“They Have Their Exits”: Bank Survival 1983-2010

How many formerly famous banks have disappeared in only a generation!  Of the 50 largest US bank holding companies by assets in 1983, only eight still exist as independent companies.  For those of us who have spent some time in the banking trade, reading the 1983 list is a sobering remembrance.  Only 16% of these 50 once prominent banks have survived; 84% have passed into memory (or oblivion).

The Top 50 Bank Holding Companies in 1983

A. Survivors





1983 Name    Current Name   


  1. Citicorp Citigroup
  6. Chemical JP Morgan Chase
18. Norwest Wells Fargo
25. NCNB Bank of America
26. Bank of New York Bank of New York Mellon
27. PNC Same
34. Comerica Same
47. Northern Trust Same

B. Memories





1983 Name   


Fate/Acquired By   


Now Part of   


2. Bank America NationsBank/1998 Bank of America
3. Chase Manhattan Chemical/1996 JP Morgan Chase
4. Manufactures Hanover Chemical/1992 JP Morgan Chase
5. J.P. Morgan Chase Manhattan/2000 JP Morgan Chase
7. First Interstate Wells Fargo/1996 Wells Fargo
8. Continental Illinois Bank America/1994 Bank of America
9. Security Pacific Bank America/1992 Bank of America
10. Bankers Trust Deutsche Bank/1999 Deutsche Bank
11. First Chicago NBD/1995 JP Morgan Chase
12. Wells Fargo Norwest/1998 Wells Fargo
13. Mellon   Bank of New York/2007 Bank of NY Mellon
14. Crocker Wells Fargo/1986 Wells Fargo
15. Marine Midland HSBC/1987 HSBC
16. InterFirst RepublicBank/1987 Bank of America
17. First Bank System U.S. Bancorp/1997 U.S. Bancorp
19. Bank of Boston Fleet Financial/1999 Bank of America
20. Texas Commerce Chemical/1987 JP Morgan Chase
21. RepublicBank NCNB/1988 Bank of America
22. Irving Bank of New York/1988 Bank of NY Mellon
23. FirstCity of Texas Failed  
24. NBD Banc One/1998 JP Morgan Chase
28. MCorp. Banc One/1989 JP Morgan Chase
29. Republic New York HSBC Holdings/1999 HSBC
30. Barnett Banks NationsBank/1997 Bank of America
31. Southeast Banking First Union/1991 Wells Fargo
32. European American ABN AMRO/1991 Citigroup
33. CoreStates First Union/1998 Wells Fargo
35. Valley National Banc One/1993 JP Morgan Chase
36. Union Bancorp California First/1988 Bk of Tokyo-Mitsubishi
37. Allied Bancshares First Interstate/1988 Wells Fargo
38. Wachovia First Union/2001 Wells Fargo
39. Harris Bank of Montreal/1983 Bank of Montreal
40. Banc One JP Morgan Chase/2004 JP Morgan Chase
41. Sovran Citizens & Southern/1990 Bank of America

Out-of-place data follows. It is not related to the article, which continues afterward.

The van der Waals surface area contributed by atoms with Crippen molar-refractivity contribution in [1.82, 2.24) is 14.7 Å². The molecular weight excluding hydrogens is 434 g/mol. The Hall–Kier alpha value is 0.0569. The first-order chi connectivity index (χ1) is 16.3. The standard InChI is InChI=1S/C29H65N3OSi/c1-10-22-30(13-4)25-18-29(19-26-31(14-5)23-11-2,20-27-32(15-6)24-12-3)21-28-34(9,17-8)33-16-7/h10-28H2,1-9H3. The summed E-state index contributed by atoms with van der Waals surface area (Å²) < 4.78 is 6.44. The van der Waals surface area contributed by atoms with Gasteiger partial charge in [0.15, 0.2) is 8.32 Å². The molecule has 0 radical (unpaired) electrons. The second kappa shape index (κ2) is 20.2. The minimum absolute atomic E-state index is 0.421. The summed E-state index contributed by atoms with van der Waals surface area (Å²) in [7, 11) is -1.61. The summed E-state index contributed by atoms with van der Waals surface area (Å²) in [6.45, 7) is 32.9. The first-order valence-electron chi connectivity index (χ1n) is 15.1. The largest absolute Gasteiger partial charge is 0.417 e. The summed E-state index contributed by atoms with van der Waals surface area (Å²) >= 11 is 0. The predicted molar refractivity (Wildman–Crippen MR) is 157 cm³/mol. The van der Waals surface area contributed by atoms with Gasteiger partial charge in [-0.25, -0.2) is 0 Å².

42. Citizens & Southern NCNB/1991 Bank of America
43. Michigan National Standard Federal/2001 Bank of America
44. First Union Wells Fargo/2008 Wells Fargo
45. National City PNC /2008 PNC
47. U.S. Bancorp Firststar/2001 U.S Bancorp
48. FirstNationalState Fidelity Union/1984 Wells Fargo
49. Midlantic Banks PNC /1996 PNC
50. Rainier Security Pacific/1987 Bank of America

It is hard to keep clearly in focus, as we think about business or investment strategy, how profound the change can be in a relatively short time.  The bank trainee who was 23 years old at the time of our original list, is now only 50—with perhaps another 15 or 20 years in the business to experience still more shifting of the foundations.

Our list displays the riskiness of banking and its pervasive consolidation over the last generation.  Do we expect the risk or the consolidation to stop now?  Or change direction in some surprising way?  Note especially that the Survivors are by no means the biggest institutions of 1983—only two of the top ten and three of the top 20 made it to here.

The structures of the present to which we are accustomed seem so solid.  But perusing this list should make us usefully reflect on the insubstantiality of institutions and get ourselves ready for more creative destruction, to use the celebrated term of Joseph Schumpeter.  As Schumpeter observed, “Economic progress, in capitalist society, means turmoil.”  And further: “Capitalism not only never is, but never can be, stationary.”

Or to alter Shakespeare slightly:

          Since brass, nor stone, nor earth, nor boundless sea,

          But sad mortality o’ersways their power,

          How with this rage shall BANKING hold a plea?

We bid the “Memories” banks adieu and life goes on.

Alex J. Pollock is a resident fellow at the American Enterprise Institute in Washington, DC.  He was President and CEO of the Federal Home Loan Bank of Chicago 1991-2004.  In 1983, he was working at #8 Continental Illinois.